What is that record? Both progressives and conservatives will be in denial when the policy record is examined, and it is found that the progressive Obama’s record on major policy issues is similar to another recent president—the allegedly conservative George W. Bush. Obama was supposed to end Bush’s quagmires in Afghanistan and Iraq. U.S. troops will remain in Afghanistan, with the potential of re-escalation when the Taliban begins to again overrun the country (as it already has begun to do). U.S. re-escalation has already begun to occur in Iraq—after the Bush-created ISIS began to overrun that country and neighboring Syria. The president has begun attacking Syria and is under Republican pressure to escalate there as well. Obama, not learning anything from Bush’s idiotic toppling of Saddam Hussein, overthrew Muammar Gaddafi in Libya—again predictably bringing chaos, mayhem, and terrorist sanctuaries—and is unbelievably is still campaigning for the ouster of Bashar al-Assad in Syria. Obama not only continued Bush’s illegal and unconstitutional drone wars in several countries outside of Afghanistan, but escalated them, creating yet more terrorist enemies for the U.S. to fight. Also, despite his determination to be a civil liberties president in the wake of Bush’s expansion of the illegal surveillance state, torture, and abuse of constitutional rights, Obama continued many of the same policies, except for ending torture.
In budgetary matters, Bush spent more domestically than any president since Lyndon Johnson, and Obama continued the spending binge with his giant pork-barrel stimulus program to attempt to trick the country out of its Bush-induced Great Recession. During that recession, Bush bailed out “too-big-to fail” banks, socialized the AIG insurance giant, and finished socializing the failing Fannie Mae and Freddie Mac mortgage lenders. Obama followed Bush’s bailing out of sick U.S. auto makers with a round of his own socialism—with government take overs of Chrysler and General Motors. Combined with his massive domestic and war spending increases, Bush initiated huge tax cuts during a war, thus exploding federal budget deficits to record levels; Obama continued most of Bush’s tax cuts but has gradually reduced the budget deficit.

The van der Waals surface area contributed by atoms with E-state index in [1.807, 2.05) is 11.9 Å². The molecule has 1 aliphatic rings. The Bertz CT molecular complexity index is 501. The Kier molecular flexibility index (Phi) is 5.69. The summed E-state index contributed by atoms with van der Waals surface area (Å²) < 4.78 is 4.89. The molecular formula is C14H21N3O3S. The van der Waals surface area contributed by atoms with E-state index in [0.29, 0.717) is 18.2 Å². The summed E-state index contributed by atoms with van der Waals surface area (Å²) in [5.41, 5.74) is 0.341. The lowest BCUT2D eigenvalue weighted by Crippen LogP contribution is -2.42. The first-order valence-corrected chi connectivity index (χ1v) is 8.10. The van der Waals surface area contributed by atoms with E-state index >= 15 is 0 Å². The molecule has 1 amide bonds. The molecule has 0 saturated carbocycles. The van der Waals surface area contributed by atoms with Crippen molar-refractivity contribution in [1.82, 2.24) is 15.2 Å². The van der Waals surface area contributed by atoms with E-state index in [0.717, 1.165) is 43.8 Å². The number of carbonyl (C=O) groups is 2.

Although during post-World War II presidencies, the American economy has performed much better during the Democratic administrations, perhaps the reason is counterintuitive. Contrary to politicians’ rhetoric and popular perception, Democratic presidents have generally had more conservative spending policies that actually slowed government spending growth as a percentage of GDP more than did Republicans and have had lower budget deficits than their Republican counterparts. Obama’s lame economic recovery might have been better had he followed the more fiscally conservative policies of his Democratic predecessors.
To cover a greater percentage of the American population with health care insurance, long a gleam in the eye of Democrats, Obama did so inefficiently by creating the Obamacare monstrosity that created a government guaranteed market for insurance companies’ products by requiring near-poor people to buy such health insurance but not subsidizing the full cost of the coverage. Even if adding people to the health insurance rolls was a government responsibility, more efficient and less costly ways of doing it were available. But Bush didn’t do much better in health care, creating the first new entitlement program since Lyndon Johnson’s Great Society by adding a costly prescription drug coverage benefit to a Medicare system that was already in deep financial trouble—all this to get political points with seniors, the wealthiest age group in the American population.
Bush continued the federalization of education, traditionally the responsibility of state and local governments, with his “No Child Left Behind” policy that rewarded schools for doing well on federally standardized tests. Obama continued this ill-advised federalization process.
So despite the political theater of overheated rhetoric by both political parties on the campaign trail and in Washington, when governing, both parties come up with similar policies—mostly detrimental to the country. Unsurprisingly, in a two-party system, the parties behave as do two giant companies when they are the only competitors in an industry (called a duopoly)—they pretend to compete but collude under the table. This phenomenon happens behind-the-scenes frequently in Washington and will continue no matter who wins the presidency in 2016—with voters becoming justifiably angrier and angrier. However, without systematic reforms that would require amendments to the Constitution, the voters will get more of the same.
This article was published at The Huffington Post and reprinted with permission.